# Conceptual Understanding in Introductory Physics XXV

This question emphasizes geometry and should be done without use of a coordinate system. It should also be done using only symbolic manipulation of vectors. Here it is. Consider a particle moving with a constant, non-relativistic velocity. Starting with a general expression for kinetic energy in terms of either velocity or momentum, prove that the […]

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# Help Me! Question About Tensors and Projections

I need some help. I am working hard to find ways to bring more geometry into introductory calculus-based physics (and conceptual physics as well). By geometry, I mean specifically the geometry associated with vectors and tensors, and the information encoded therein. Yes, I said tensors. I have been heavily influenced by these notes by Kip […]

# Conceptual Understanding in Introductory Physics XX

This post is inspired by the October 2015 AstroNotes in The Physics Teacher. I have sometimes introduced vectors into my introductory astronomy course and students were able to do most of the things described below. We never discussed angular momentum or the Laplace-Runge-Lenz vector, but the other quantities were familiar. I was not permitted in […]

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# Conceptual Understanding in Introductory Physics XVIII

The Maxwell equations contain everything mentioned in an introductory calculus-based electromagnetic theory course, and then some. They contain detailed mathematical structure and deep insight into electromagnetic fields. They are a magnificent playground for learning the various theorems of vector calculus, and applying these theorems to the fields of particles naturally leads to things like divergence, […]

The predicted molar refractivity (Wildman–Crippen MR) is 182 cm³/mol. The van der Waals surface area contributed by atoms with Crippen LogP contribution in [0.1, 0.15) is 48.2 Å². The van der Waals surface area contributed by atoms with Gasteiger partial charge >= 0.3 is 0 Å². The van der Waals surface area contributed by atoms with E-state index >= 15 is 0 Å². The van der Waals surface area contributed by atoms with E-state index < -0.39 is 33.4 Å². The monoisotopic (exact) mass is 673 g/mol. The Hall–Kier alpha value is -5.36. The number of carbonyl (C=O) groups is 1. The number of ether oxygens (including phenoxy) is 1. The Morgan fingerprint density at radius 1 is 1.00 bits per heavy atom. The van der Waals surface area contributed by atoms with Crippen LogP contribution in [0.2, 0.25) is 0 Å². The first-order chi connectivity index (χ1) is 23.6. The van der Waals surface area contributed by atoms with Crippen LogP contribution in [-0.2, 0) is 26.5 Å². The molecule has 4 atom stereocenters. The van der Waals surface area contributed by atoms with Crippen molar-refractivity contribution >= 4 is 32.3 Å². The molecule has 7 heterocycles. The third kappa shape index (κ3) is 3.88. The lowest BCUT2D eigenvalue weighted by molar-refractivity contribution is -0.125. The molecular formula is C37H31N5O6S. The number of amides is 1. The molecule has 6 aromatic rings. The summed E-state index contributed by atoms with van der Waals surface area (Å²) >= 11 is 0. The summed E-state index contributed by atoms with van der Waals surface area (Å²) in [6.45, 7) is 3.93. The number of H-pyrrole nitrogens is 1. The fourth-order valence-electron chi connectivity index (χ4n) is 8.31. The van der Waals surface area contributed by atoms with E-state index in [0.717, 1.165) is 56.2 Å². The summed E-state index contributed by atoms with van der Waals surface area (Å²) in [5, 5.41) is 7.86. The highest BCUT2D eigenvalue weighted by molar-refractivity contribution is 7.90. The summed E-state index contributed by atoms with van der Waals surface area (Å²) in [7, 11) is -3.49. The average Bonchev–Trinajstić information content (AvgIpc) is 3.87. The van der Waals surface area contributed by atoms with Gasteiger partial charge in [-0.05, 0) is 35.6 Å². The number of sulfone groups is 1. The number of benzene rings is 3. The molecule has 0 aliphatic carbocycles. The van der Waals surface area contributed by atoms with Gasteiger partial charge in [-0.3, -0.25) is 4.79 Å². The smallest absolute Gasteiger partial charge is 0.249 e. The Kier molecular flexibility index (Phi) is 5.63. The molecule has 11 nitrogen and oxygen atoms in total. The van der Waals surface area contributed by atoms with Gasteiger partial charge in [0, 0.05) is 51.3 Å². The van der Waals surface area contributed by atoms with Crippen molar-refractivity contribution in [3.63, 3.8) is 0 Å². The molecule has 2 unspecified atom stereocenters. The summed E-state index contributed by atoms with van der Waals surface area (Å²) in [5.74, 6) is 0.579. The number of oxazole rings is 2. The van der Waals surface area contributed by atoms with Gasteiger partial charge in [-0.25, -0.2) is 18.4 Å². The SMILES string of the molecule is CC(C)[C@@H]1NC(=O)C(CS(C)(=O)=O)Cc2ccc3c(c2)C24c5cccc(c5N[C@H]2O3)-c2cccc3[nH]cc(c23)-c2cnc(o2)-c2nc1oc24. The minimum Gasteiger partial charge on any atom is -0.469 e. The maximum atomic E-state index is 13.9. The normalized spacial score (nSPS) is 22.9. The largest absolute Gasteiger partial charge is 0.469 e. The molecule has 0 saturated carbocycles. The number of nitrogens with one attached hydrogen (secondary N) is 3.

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# Conceptual Understanding in Introductory Physics XVI

Superposition is a powerful principle in physics, especially in introductory electromagnetic theory. A charged particle’s electric field exists independently of the fields of any other particles. A thorough understanding of superposition can prevent the frequent misunderstanding that fields can somehow be “blocked,” which is subtly different from saying that the net field at a point […]

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# Conceptual Understanding in Introductory Physics XV

Symmetry is part of the foundation of contemporary physics, but it is seldom emphasized in introductory physics in proportion to its significance. There may be some value in discussing how symmetry applies to otherwise traditional introductory problems rather than just replicating numerical examples from a textbook (even a good textbook). These questions illustrate symmetry in electromagnetic […]

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# Conceptual Understanding in Introductory Physics X

For this post, I decided to ask what I think is a very simple question. It is simple at first, but it also gets to the heart of the meaning of vector quantities, at least as they are typically presented in introductory physics. It also emphasizes the fact that vector quantities have an existence all their own, […]

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# Conceptual Understanding in Introductory Physics IX

The question in this post continues the thread related to vectors. We really need to do a much better job of treating vectors effectively, and accurately, in introductory. I have been heavily influenced by mathematics colleagues, and in particular by Keith Devlin, in that I have come to see that we should focus more on […]

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# Conceptual Understanding in Introductory Physics VIII

This post’s question reinforces the previous question in this series, which asks the reader to articulate why division by a vector is undefined in Gibbsian vector analysis. Here’s the question: Solve the following vector equation for a: Don’t be deceived. It’s not as straightfoward as it looks. I would really love hearing from colleagues who give […]

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# Conceptual Understanding in Introductory Physics VII

This post begins a series of questions centered on vector analysis. I have always felt that vectors get insufficient treatment in introductory physics courses. They’re presented too quickly, with too little attention paid to consistent notation and practically no attention paid to their analytical and geometrical properties. I try very hard to correct these oversights […]

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